In America's federal system, some states, such as California, offer residents a "package deal" that bundles numerous and ambitious public benefits with the high taxes needed to pay for them. Other states, such as Texas, offer packages combining modest benefits and low taxes. These alternatives, of course, define the basic argument between liberals and conservatives over what it means to get the size and scope of government right.
It's not surprising, then, that there's an intense debate over which model is more admirable and sustainable. What is surprising is the growing evidence that the low-benefit/low-tax package not only succeeds on its own terms but also according to the criteria used to defend its opposite. In other words, the superior public goods that supposedly justify the high taxes just aren't being delivered.
Before you dismiss the piece as conservative propaganda, I might suggest that you read the whole thing and then consider the closing paragraph:
Some might ask: why do you stay in California? Why not just leave? While the question may be a good one, many who would ask such a question aren't truly interested in hearing the answer; rather, they try to use my staying as a foil against me personally. For starters, I don't think I should have to leave; rather, we here in California should clean up this mess. Second, I have personal/family reasons for staying.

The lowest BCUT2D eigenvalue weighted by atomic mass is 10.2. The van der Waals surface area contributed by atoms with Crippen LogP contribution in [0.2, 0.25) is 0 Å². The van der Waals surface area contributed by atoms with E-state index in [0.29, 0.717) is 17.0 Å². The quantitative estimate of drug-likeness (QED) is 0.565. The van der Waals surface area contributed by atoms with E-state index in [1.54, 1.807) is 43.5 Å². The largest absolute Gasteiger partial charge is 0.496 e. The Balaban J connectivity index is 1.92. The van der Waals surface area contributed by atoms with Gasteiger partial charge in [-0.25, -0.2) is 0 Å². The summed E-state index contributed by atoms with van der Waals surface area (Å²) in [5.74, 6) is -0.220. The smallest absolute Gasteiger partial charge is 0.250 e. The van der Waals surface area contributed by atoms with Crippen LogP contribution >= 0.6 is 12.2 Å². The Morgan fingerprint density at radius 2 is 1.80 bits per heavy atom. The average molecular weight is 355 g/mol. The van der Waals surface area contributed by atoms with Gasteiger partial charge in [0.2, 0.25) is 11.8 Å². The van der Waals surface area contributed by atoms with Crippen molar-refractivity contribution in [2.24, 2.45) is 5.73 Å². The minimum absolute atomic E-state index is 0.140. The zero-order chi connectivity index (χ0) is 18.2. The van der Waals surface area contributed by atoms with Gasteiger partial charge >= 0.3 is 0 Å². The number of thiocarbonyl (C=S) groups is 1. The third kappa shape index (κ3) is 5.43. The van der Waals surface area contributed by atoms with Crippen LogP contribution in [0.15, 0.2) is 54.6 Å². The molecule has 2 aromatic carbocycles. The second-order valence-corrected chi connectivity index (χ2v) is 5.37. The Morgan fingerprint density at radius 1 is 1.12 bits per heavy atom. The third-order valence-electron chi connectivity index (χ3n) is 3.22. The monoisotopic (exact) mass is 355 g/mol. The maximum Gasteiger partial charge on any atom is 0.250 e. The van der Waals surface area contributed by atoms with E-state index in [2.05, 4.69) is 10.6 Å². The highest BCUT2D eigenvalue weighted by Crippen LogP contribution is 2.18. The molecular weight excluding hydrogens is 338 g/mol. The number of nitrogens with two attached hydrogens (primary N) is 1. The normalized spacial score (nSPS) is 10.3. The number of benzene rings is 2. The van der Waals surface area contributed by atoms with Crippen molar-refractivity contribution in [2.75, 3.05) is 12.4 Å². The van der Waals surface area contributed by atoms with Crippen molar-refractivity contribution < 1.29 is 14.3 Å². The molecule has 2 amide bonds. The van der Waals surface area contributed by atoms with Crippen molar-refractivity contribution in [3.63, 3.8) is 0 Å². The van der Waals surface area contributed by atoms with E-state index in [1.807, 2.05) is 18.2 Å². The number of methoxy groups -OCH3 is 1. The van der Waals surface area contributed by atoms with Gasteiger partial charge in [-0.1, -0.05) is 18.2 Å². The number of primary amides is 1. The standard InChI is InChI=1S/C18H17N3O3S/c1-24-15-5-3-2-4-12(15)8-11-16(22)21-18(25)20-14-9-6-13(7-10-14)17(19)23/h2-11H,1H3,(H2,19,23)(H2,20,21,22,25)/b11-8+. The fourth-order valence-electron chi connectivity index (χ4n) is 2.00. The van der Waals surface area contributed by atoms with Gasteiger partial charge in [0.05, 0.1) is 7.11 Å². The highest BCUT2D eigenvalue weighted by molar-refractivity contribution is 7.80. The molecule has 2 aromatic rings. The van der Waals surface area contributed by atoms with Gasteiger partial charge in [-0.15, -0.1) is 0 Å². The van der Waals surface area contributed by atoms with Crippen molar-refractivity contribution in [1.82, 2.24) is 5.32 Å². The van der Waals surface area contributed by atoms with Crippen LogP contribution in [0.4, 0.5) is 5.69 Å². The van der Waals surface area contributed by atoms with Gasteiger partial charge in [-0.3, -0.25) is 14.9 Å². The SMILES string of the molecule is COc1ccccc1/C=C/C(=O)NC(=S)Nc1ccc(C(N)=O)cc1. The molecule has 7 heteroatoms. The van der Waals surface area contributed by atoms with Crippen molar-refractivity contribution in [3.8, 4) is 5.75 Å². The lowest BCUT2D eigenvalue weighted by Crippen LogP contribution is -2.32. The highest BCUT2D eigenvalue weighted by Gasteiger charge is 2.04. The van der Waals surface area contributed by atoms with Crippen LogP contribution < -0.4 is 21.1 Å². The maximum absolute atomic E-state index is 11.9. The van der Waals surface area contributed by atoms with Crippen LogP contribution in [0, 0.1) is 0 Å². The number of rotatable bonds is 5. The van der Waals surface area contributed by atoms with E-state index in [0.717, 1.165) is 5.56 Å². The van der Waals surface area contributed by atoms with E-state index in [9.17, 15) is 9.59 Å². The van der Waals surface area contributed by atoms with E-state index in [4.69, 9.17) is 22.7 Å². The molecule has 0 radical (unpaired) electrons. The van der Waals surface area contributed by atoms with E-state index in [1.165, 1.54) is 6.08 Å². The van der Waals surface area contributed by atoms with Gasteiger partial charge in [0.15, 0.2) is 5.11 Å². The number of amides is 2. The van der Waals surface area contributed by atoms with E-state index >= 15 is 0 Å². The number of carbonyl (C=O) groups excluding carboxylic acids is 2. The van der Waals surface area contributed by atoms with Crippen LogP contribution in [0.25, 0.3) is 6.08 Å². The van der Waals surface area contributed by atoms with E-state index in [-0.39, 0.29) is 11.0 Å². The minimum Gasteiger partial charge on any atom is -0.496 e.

You wouldn't know it from putting up with California's transportation and educational systems, but there actually is a principled, plausible argument to be made for the high-benefit/high-tax model. For the sake of both California and their own political ideals, its advocates ought to be leading the charge against every excess and inefficiency that deprives taxpayers of good value for their dollars. That won't happen until they stand up to their coalition partners by breaking their Faustian political bargain with California's self-serving governmental-industrial complex.
But let's talk about the third reason. I benefit from this mess. About 1/4 of all union members in this state are teachers, and the CTA and its local unions have extorted some very nice retirement benefits for me--guaranteed by California taxpayers. (California teachers pay into a state teachers retirement system, not social security.) A few years ago Governor Schwarzenegger tried to reform public employee pay in a special election initiative and that initiative was soundly defeated by those very same taxpayers. Any economist will tell you that rational people will act in their own self-interest, and that is exactly what I am doing.
So while I might fantasize about moving back to Colorado, I'm staying right here. California will continue taking too much of my money today; I just hope I make it back with a cushy retirement.